11. Tomatoes In A Plastic Bag
10. Evening Dinner With A Father
9. Positive In Negatives
8. Hold The Door Open
7. A Tale Of Two Seas
6. A Great Equalizer
5. The Power Of Faith
4. Saved And Lost
3. Three Little Trees
2. Whatever Became Of Evangelism
1. Potatoes, Eggs And Coffee Beans

 
Bombay To Bangalore
 

[Sudha Murthy, chairperson, Infosys Foundation] She is known for her ability to glean interesting stories from the lives of ordinary people. The following is extracted from her latest collection, 'Bombay to Bangalore':

It was the beginning of summer. As I boarded the Udyan Express at Gulbarga, I saw that the 2nd class reserved compartment was jam-packed with people. I sat down and was pushed to the corner of the berth. The ticket collector came in and started checking people's tickets. Suddenly, he looked in my direction and asked, what about your ticket? 'I have already shown my ticket to you', I said.

'Not you madam; the girl hiding below your berth'. I realized that someone was sitting under my berth. When the TC yelled at her, the girl came out of hiding. She was thin, scared and looked like she had been crying profusely. She must have been about 13 or 14 yrs old.

The TC started forcibly pulling her out from the compartment. Suddenly, I had a strange feeling. 'Sir, I will pay for her ticket', I told the TC. He looked at me and said, 'Madam, if you give her 10 rupees, she will be much happier with that than with the ticket.' I didn't listen to him but bought her a ticket to the last destination, Bangalore, so that the girl could get down wherever she wanted.

Slowly, she started talking. Her name was Chitra. She lived in a village near Bidar. Her father was a coolie and she had lost her mother at birth. Her father who had remarried, died a few months ago. Since her step mother started ill treating her, she left home in search of a better future.

By this time the train had reached Bangalore. I got down from the train and then I saw Chitra watching me with sad eyes. I took compassion on her and took her to our friend Ram's place. Ram managed shelter homes for boys and girl which were supported by Infosys. Chitra had found a home and new direction in her life. I always enquired about her well-being over the phone.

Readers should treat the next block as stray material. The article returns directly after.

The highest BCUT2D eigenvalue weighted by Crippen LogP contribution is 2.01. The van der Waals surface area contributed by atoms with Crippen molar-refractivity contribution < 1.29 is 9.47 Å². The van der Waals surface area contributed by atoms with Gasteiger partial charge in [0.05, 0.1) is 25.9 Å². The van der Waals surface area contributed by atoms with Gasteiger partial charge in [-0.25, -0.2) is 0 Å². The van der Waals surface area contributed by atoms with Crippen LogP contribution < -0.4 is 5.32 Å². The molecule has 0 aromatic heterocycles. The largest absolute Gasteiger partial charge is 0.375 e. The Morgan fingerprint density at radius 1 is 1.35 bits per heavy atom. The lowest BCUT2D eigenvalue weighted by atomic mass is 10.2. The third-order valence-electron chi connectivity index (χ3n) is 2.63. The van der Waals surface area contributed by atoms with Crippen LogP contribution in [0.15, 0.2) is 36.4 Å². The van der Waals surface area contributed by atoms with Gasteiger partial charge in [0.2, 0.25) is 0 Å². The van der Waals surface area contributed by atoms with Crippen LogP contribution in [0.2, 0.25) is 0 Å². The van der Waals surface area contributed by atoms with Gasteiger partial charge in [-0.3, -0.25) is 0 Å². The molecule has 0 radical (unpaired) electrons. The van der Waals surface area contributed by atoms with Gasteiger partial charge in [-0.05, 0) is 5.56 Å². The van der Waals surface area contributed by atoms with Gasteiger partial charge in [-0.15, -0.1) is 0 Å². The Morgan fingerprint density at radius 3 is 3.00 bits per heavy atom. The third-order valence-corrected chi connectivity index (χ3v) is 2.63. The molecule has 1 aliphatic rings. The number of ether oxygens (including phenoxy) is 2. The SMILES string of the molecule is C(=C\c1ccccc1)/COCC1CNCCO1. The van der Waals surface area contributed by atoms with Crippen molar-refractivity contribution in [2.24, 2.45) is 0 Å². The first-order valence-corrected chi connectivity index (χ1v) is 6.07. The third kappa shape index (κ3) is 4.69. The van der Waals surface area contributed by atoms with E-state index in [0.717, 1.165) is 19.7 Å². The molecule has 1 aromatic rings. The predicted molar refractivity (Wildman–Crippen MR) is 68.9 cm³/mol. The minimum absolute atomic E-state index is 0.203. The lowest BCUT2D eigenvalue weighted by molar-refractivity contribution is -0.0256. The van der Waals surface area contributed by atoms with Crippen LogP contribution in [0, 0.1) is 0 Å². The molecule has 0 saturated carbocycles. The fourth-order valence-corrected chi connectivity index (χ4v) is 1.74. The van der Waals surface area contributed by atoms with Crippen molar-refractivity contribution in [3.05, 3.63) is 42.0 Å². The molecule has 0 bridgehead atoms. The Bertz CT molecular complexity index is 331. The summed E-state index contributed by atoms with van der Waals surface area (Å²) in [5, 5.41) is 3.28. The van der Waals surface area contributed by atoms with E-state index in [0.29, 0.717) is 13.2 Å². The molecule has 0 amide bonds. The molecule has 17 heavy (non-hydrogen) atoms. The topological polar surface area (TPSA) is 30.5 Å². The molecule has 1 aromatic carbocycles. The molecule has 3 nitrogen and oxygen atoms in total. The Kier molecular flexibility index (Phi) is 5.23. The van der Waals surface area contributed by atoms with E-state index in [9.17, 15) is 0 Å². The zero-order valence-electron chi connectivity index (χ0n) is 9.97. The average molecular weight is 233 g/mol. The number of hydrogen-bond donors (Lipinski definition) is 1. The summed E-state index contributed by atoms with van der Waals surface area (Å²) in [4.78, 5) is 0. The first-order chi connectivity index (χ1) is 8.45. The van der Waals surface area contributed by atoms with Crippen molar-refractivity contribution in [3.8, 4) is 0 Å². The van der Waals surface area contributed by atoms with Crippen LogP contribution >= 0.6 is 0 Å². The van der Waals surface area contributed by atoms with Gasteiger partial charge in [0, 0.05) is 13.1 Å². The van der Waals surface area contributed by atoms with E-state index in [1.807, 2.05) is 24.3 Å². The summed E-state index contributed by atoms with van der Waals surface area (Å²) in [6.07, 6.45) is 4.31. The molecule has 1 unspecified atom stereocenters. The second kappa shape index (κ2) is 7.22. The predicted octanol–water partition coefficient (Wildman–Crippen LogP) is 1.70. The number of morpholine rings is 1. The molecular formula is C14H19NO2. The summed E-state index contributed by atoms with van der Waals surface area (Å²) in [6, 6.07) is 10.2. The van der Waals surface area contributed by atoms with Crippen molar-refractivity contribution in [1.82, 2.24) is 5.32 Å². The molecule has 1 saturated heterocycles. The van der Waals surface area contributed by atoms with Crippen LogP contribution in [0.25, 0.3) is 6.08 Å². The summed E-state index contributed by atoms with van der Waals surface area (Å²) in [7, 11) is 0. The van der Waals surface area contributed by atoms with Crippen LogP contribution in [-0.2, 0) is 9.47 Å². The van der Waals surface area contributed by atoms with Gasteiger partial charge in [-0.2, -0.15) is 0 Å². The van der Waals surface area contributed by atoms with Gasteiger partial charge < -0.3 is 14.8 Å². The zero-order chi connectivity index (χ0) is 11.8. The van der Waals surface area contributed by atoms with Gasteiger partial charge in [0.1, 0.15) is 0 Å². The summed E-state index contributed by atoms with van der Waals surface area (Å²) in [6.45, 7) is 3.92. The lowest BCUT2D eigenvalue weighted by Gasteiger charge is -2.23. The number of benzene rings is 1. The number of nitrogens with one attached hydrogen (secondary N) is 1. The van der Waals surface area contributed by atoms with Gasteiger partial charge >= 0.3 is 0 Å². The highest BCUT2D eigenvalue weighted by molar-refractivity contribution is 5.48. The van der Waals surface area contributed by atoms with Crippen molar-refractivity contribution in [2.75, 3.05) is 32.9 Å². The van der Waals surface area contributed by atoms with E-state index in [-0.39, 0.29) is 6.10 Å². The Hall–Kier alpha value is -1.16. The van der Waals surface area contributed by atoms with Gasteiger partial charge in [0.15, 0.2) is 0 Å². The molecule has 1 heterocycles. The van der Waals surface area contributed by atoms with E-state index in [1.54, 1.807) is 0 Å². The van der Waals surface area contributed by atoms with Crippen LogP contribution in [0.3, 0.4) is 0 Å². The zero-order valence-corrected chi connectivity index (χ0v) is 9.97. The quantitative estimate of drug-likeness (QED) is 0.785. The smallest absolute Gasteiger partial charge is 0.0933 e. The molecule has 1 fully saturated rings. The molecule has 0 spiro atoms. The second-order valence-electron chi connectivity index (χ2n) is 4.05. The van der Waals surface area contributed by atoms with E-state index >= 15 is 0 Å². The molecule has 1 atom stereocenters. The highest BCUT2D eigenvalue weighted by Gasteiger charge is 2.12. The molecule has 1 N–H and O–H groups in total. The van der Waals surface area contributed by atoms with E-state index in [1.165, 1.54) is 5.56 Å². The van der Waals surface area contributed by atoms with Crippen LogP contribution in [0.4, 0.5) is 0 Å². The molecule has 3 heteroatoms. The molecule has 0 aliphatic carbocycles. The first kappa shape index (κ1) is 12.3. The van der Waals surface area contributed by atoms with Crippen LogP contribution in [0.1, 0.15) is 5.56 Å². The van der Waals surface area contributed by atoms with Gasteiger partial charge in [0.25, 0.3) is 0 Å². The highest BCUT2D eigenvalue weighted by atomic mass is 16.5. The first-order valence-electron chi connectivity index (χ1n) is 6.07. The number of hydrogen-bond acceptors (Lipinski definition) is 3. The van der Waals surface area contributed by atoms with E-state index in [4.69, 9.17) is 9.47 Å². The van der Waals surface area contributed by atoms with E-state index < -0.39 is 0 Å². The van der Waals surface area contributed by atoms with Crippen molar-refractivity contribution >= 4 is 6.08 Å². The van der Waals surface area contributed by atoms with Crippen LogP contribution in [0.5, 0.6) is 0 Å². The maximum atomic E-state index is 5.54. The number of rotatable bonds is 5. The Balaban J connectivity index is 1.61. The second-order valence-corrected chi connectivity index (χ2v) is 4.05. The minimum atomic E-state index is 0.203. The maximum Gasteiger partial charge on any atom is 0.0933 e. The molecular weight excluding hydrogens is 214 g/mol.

Her progress was good and I wanted to sponsor her college studies. But she said, ' No, Akka. I would like to do diploma in computer science so that I can immediately get a job.'

She came out with flying colours in her diploma and obtained a job in a software company. With her first salary, she bought me a saree and a box of sweets. One day, when I was in Delhi, she called me up to say that her company is sending her to the USA. She wanted to take my blessings but I was here in Delhi.

Years passed. Chitra was doing very well and was sending me e-mails regularly. Years later, I was in San Francisco attending the 'Kannada Koota', organized by the Kannada speaking families of California. I was staying in the same hotel where the Kannada meet was taking place.

When I checked out of the hotel room and went to the reception to settle the bills, the receptionist said, 'Ma'am, you don't have to pay. The lady over there has already paid your bill.' I turned around and found Chitra there, standing with a young man. She was looking very pretty in short hair. Her eyes were beaming with happiness.

She hugged me and touched my feet. I was overwhelmed with joy. I was very happy to see the way things had turned out for Chitra. But I came back to my original question; 'Chitra, why did you pay my hotel bill?' Suddenly sobbing, she hugged me and said: 'Because you paid for my ticket from Bombay to Bangalore!